This photo accompanied a story by John Katsilometes in the Las Vegas Sun this week:

Before we specify what this statistic is based on, the odds of it happening are 3 billion to 1.

Those are the odds against a roulette wheel hitting the same number on seven consecutive spins. But that did happen, or certainly appears to have happened, at the Rio at 8:32 p.m. Monday as pro poker player Jeff Romano took a photo of a roulette wheel display screen showing the No. 19 hitting on seven straight spins. The string was broken when the wheel landed on 15, then hit 19 once more for a run of eight 19s in nine spins.

The display screen lists the most recent 16 numbers on which the ball lands on a roulette table. Four of the numbers in Romano’s photo are 20, meaning that in this particular stretch, two numbers were landed upon 75 percent of the time. The string started with a green zero, followed by 20-20-23-5-20-20, then the run of 19s.

The odds of the 19s hitting seven times in succession are 3 billion to 1. Contacted this afternoon to ask for verification of the event and if the wheel has since been tested to make sure it is properly balanced and calibrated, Caesars Entertainment officials had not yet learned of the event.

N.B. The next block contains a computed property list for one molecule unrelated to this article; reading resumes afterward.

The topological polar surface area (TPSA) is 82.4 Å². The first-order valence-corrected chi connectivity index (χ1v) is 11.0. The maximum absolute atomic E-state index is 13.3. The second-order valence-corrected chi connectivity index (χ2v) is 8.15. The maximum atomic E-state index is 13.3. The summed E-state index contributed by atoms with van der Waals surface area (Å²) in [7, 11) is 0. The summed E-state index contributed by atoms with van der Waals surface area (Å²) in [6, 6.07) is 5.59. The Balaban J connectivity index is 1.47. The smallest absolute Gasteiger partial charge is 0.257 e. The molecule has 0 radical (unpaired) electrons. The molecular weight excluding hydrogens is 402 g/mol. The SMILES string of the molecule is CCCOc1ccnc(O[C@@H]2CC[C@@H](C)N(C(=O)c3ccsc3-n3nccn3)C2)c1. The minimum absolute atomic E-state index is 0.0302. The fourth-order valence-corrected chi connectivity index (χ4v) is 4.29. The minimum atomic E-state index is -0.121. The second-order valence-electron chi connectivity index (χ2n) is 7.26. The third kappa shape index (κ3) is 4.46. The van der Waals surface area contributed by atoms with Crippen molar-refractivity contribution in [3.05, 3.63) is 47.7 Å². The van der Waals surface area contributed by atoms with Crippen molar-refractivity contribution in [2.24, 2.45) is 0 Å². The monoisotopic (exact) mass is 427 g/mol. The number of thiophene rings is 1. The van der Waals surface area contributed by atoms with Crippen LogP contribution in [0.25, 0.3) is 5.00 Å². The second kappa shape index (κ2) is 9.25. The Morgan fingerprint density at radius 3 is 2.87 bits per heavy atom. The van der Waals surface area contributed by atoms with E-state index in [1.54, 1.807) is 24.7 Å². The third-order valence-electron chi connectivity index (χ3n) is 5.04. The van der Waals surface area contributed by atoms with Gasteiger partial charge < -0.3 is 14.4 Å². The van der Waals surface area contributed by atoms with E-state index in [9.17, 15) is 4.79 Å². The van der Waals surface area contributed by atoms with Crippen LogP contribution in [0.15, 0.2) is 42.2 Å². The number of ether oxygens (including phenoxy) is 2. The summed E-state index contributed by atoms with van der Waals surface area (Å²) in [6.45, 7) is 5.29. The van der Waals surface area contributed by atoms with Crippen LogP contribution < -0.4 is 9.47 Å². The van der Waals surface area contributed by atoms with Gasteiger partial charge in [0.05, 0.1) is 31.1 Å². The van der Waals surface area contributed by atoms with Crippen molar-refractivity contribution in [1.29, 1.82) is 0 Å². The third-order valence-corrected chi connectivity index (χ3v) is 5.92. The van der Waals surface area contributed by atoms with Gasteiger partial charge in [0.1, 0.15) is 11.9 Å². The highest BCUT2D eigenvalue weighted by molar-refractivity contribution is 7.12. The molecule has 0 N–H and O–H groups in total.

We’re awaiting word on what is certainly one of the rarest documented roulette runs in the city’s history.

I don’t buy it. If that mathematically improbable event had occurred, Caesars officials would certainly know about it — that kind of anomaly gets attention in a casino.

Also, in the photo, there are a couple of empty seats at the roulette table. If the same number had come up so often, it would absolutely have drawn a crowd. I’ve been at enough craps tables to know that when a shooter goes on an extended run of passes, it brings both spectators and more gamblers, just as when a blackjack player goes on a streak and turns a small amount of chips into a huge stack. If 19 had come up that often in a short time span, a lot more people would have gathered to bet on it. People want to be where the action is, so why aren’t they around this gaming miracle?

In general, those display screens were responsible for increasing the amount of money bet on roulette wheels, because the general public doesn’t understand the concept of independent chance. There is no statistical correlation between what happened on the last roll and what will happen on the next roll. Like the dice on a craps table, the roulette ball and wheel don’t have a memory, unlike a blackjack shoe where a card-counter can know whether there are more high cards or low cards left in the deck. But when people look up and see that the number 7 or 13 or 28 hasn’t been landed on in awhile — or that 19 has been hit twice in the last ten rolls — they plunk down their bets (unaware that the house’s edge on roulette is among the highest in the casino).

So what really happened? The Rio was very likely running some diagnostics on their equipment, placing the ball instead of spinning it, making sure the numbers posted properly, and perhaps vetting some new croupiers to ensure they made the right payouts and collected bets quickly. In other words, it wasn’t a 3 billion to 1 shot. It was only a test.

If I were a gambling man, I’d bet on it.